Ahead of Saturday’s rally, Ms. Rajavi said in an interview with The Washington Times that the “circumstances are ripe for regime change” in Tehran. She blamed Washington and other Western governments for standing in the way by legitimizing the regime of Supreme Leader Ayatollah Ali Khamenei through the pursuit of a nuclear deal.
“Through their policy of appeasement and giving concessions to the regime, Western governments have served as an obstacle to the regime’s overthrow,” she said. “In the absence of Western assistance, this regime would have fallen by now.”
Ms. Rajavi’s anti-regime proclamations have long appealed to neoconservative Republicans as well as to some hawkish Democrats in Washington.
But the organization is also known for its turbulent history in the U.S. and Europe.
Few dispute that the National Council of the Resistance of Iran is massive — some even describe it as the largest Iranian dissident group in the world — but its most influential faction is the Mujahedeen-e-Khalq, or MEK, an outfit that the European Union and the U.S. listed for years as a terrorist organization.
The MEK emerged during the late 1970s, when its members engaged in a power struggle against leaders of Iran’s Islamic Revolution and were known to have carried out terrorist attacks against Iranian government targets.
A 2014 report by the Council on Foreign Relations described the MEK as having formed along ideological lines espousing “a blend of Marxism, feminism, and Islamism.” Some former members have drawn attention over the years for criticizing the group as a cult.
Current supporters dismiss such criticisms as slander coming from disgruntled former members.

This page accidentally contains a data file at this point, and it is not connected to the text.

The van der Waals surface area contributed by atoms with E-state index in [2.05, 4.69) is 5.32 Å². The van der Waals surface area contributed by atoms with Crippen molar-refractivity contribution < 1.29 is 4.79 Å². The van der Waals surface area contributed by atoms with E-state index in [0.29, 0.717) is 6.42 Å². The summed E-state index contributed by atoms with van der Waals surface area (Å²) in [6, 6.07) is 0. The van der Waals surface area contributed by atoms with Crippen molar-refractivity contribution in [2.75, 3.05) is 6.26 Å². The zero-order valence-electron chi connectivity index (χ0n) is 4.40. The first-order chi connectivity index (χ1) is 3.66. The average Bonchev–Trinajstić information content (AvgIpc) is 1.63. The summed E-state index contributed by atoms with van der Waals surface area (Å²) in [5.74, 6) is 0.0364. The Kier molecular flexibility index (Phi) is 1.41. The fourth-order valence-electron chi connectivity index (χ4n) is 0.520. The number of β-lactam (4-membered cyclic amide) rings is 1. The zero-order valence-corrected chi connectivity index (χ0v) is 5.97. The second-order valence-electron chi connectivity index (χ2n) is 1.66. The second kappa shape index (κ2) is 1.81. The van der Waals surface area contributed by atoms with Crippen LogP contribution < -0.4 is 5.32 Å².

During the Iran-Iraq War of the 1980s, thousands of MEK fighters fled Iran to join forces with Iraqi President Saddam Hussein. The group was still listed as a terrorist organization when U.S. forces invaded in 2003, and the MEK’s status and fate would soon become deeply entangled in the U.S. military mission.
Disavowing violence and laying down their arms, MEK supporters began living under the protection of U.S. forces at an Iraqi compound known as Camp Ashraf. But on the departure of U.S. troops in 2011, the camp fell under the control of the Iraqi government.
In the years since, reports have suggested that Baghdad, seeking to win support from Iran, authorized repeated Iraqi military attacks on the camp, killing dozens of unarmed MEK members and forcibly relocating others to a compound known as Camp Liberty.
Winning political supporters
MEK supporters outside Iraq have engaged for years in an exhaustive public relations campaign to get the organization removed from international terrorist lists.
After spending millions of dollars lobbying current and former U.S. and European officials, the MEK was removed from EU and U.S. terrorist lists in 2009 and 2012, respectively.
The group’s changed status was on display at Saturday’s gathering, which brought together a bipartisan who’s who of former and current political players from the U.S. and Europe.
Former French Foreign Minister Bernard Kouchner was there, as were former CIA Director James Woolsey, American power lawyer Alan Dershowitz and a host of others.